Modeling microdefects formation in crystalline silicon : the roles of point defects and oxygen
Author(s)Wang, Zhihong, 1972-
Massachusetts Institute of Technology. Dept. of Chemical Engineering.
Robert A. Brown.
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Most microelectronic devices are fabricated on single crystalline silicon substrates that are grown from the melt by the Czochralski crystal growth method. There is an ever increasing demand for control of size and density of microdefects in the silicon for control of quality and uniformity of the fabricated microelectronic devices. This thesis is aimed at developing a fundamental understanding of the mechanisms for formation of such microdefects through the development of models, theoretical analysis and large-scale simulation. Two major problems have been addressed. First, following the work of T. Sinno  and T. Mori , models have been developed for the transport, reaction and aggregation of native point defects - self-interstitials ('s) and vacancies (V's) - in crystalline silicon, so as to explain the dynamics of void formation (aggregation of V's) and stacking faults (aggregation of I's). Second, the model of point defect and cluster dynamics has been extended to include oxygen, the most common impurity in silicon, and to model oxide precipitation, an important step in silicon wafer preparation and device processing. The models of microdefect formation begin with transport equations for native point defects that include transport by diffusion and convection (crystal motion), recombination of Is and Vs, and the loss of point defects to clusters. Cluster formation is modeled by a combination of discrete rate equations for small-sized clusters (less than 100) and continuous Fokker-Planck equations for large cluster sizes. Simulation methods are developed for calculating, in time, space and cluster size, the evolution of point defect and cluster profiles, as a function of the temperature distribution in the crystal.(cont.) Considerable effort has been devoted to analysis of the critical operating conditions that divide the crystal into V-rich and I-rich regions. As analyzed by Sinno , these radial regions of a CZ-grown silicon crystal are distinguished by a critical value of V/G=(V/G)crit, where V is the crystal pull rate and G is a measure of the axial temperature gradient at the melt/crystal interface. Numerical simulations identify that the evolution of microdefects at an axial slice of the crystal can be divided into three regions: (1) the region of rapid point defect dynamics near the melt-crystal interface, (2) a region of intermediate point defect concentrations where the crystal to too hot for these concentrations to become super-saturated, and (3) the nucleation and growth of point defect clusters caused by homogeneous nucleation and super-saturation. Asymptotic analysis of void formation is carried out in each of these regions and linked by point defect conservation to give predictions for a number of very important values, including (V/G)crit, the intermediate vacancy concentration, the void nucleation temperature, the total void concentration in the crystal and the average void size. These results agree remarkably well with simulations. Moreover, the asymptotic results give the foundation for creating a simple simulation tool for prediction of the dependence of these parameters on operating conditions. The framework for microdefect formation is extended to oxygen precipitation by including oxygen dynamics and precipitation ...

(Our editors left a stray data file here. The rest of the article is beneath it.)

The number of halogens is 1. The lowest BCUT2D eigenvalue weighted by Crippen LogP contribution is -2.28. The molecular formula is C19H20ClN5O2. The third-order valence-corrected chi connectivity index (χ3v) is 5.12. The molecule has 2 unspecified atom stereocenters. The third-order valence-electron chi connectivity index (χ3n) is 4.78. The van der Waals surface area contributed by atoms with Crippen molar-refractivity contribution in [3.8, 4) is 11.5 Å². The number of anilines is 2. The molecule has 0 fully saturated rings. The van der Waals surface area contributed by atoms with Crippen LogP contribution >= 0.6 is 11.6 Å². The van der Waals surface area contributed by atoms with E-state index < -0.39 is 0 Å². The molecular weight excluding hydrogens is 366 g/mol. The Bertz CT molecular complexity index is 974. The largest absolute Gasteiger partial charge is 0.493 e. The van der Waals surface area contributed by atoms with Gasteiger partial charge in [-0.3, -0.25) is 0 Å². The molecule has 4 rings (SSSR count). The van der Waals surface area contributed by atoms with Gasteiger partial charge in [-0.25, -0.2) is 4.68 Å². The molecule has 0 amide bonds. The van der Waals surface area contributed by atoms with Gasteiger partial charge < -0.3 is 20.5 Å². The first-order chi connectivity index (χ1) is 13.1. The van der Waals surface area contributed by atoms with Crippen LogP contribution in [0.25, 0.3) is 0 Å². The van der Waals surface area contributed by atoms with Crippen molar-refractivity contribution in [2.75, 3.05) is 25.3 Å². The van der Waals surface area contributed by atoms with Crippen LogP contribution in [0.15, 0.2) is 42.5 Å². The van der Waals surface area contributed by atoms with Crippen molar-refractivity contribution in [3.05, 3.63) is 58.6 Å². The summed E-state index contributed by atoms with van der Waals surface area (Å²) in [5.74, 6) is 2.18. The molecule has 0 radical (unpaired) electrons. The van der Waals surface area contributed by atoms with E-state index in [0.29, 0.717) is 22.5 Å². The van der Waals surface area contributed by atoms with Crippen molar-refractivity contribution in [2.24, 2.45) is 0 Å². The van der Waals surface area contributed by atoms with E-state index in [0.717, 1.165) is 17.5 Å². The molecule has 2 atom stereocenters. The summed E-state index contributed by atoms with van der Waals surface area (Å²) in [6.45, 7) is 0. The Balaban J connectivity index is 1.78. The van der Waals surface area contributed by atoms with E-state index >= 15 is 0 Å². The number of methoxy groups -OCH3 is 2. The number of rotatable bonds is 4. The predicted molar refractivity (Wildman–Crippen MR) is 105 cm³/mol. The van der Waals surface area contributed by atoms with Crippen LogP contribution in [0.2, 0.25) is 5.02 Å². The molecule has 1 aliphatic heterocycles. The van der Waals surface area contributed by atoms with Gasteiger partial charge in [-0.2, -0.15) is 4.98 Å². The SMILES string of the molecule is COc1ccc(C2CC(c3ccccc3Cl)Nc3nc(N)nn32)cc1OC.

Thesis (Ph. D.)--Massachusetts Institute of Technology, Dept. of Chemical Engineering, February 2003.Includes bibliographical references (p. 225-233).This electronic version was submitted by the student author. The certified thesis is available in the Institute Archives and Special Collections.
DepartmentMassachusetts Institute of Technology. Dept. of Chemical Engineering.; Massachusetts Institute of Technology. Department of Chemical Engineering
Massachusetts Institute of Technology